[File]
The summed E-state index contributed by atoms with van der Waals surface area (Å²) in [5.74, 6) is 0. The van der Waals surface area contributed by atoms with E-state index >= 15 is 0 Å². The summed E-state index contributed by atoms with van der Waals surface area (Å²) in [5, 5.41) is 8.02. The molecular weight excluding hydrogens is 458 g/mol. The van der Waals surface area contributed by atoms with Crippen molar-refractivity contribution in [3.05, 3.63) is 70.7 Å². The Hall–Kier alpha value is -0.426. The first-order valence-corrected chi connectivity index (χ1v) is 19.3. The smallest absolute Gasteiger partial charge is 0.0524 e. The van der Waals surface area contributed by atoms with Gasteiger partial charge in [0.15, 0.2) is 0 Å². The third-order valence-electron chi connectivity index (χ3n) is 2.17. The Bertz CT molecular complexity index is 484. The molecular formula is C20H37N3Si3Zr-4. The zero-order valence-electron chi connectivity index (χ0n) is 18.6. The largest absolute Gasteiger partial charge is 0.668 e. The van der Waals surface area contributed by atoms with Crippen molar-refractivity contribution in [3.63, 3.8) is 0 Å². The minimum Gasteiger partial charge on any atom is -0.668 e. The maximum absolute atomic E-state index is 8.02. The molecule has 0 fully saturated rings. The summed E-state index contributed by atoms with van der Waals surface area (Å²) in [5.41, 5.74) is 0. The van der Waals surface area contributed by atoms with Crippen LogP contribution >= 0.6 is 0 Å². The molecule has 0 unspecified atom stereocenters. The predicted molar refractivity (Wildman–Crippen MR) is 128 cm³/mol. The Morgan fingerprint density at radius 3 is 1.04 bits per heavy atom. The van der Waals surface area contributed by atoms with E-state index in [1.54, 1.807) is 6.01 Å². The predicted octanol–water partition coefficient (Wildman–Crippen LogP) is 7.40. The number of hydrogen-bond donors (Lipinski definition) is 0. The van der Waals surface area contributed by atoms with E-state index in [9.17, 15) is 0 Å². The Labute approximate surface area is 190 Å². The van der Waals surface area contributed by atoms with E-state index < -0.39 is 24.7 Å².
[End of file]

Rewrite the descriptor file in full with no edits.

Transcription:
The summed E-state index contributed by atoms with van der Waals surface area (Å²) in [5.74, 6) is 0. The van der Waals surface area contributed by atoms with E-state index >= 15 is 0 Å². The summed E-state index contributed by atoms with van der Waals surface area (Å²) in [5, 5.41) is 8.02. The molecular weight excluding hydrogens is 458 g/mol. The van der Waals surface area contributed by atoms with Crippen molar-refractivity contribution in [3.05, 3.63) is 70.7 Å². The Hall–Kier alpha value is -0.426. The first-order valence-corrected chi connectivity index (χ1v) is 19.3. The smallest absolute Gasteiger partial charge is 0.0524 e. The van der Waals surface area contributed by atoms with Gasteiger partial charge in [0.15, 0.2) is 0 Å². The third-order valence-electron chi connectivity index (χ3n) is 2.17. The Bertz CT molecular complexity index is 484. The molecular formula is C20H37N3Si3Zr-4. The zero-order valence-electron chi connectivity index (χ0n) is 18.6. The largest absolute Gasteiger partial charge is 0.668 e. The van der Waals surface area contributed by atoms with Crippen molar-refractivity contribution in [3.63, 3.8) is 0 Å². The minimum Gasteiger partial charge on any atom is -0.668 e. The maximum absolute atomic E-state index is 8.02. The molecule has 0 fully saturated rings. The summed E-state index contributed by atoms with van der Waals surface area (Å²) in [5.41, 5.74) is 0. The van der Waals surface area contributed by atoms with Crippen LogP contribution >= 0.6 is 0 Å². The molecule has 0 unspecified atom stereocenters. The predicted molar refractivity (Wildman–Crippen MR) is 128 cm³/mol. The Morgan fingerprint density at radius 3 is 1.04 bits per heavy atom. The van der Waals surface area contributed by atoms with E-state index in [1.54, 1.807) is 6.01 Å². The predicted octanol–water partition coefficient (Wildman–Crippen LogP) is 7.40. The number of hydrogen-bond donors (Lipinski definition) is 0. The van der Waals surface area contributed by atoms with E-state index in [9.17, 15) is 0 Å². The Labute approximate surface area is 190 Å². The van der Waals surface area contributed by atoms with E-state index < -0.39 is 24.7 Å².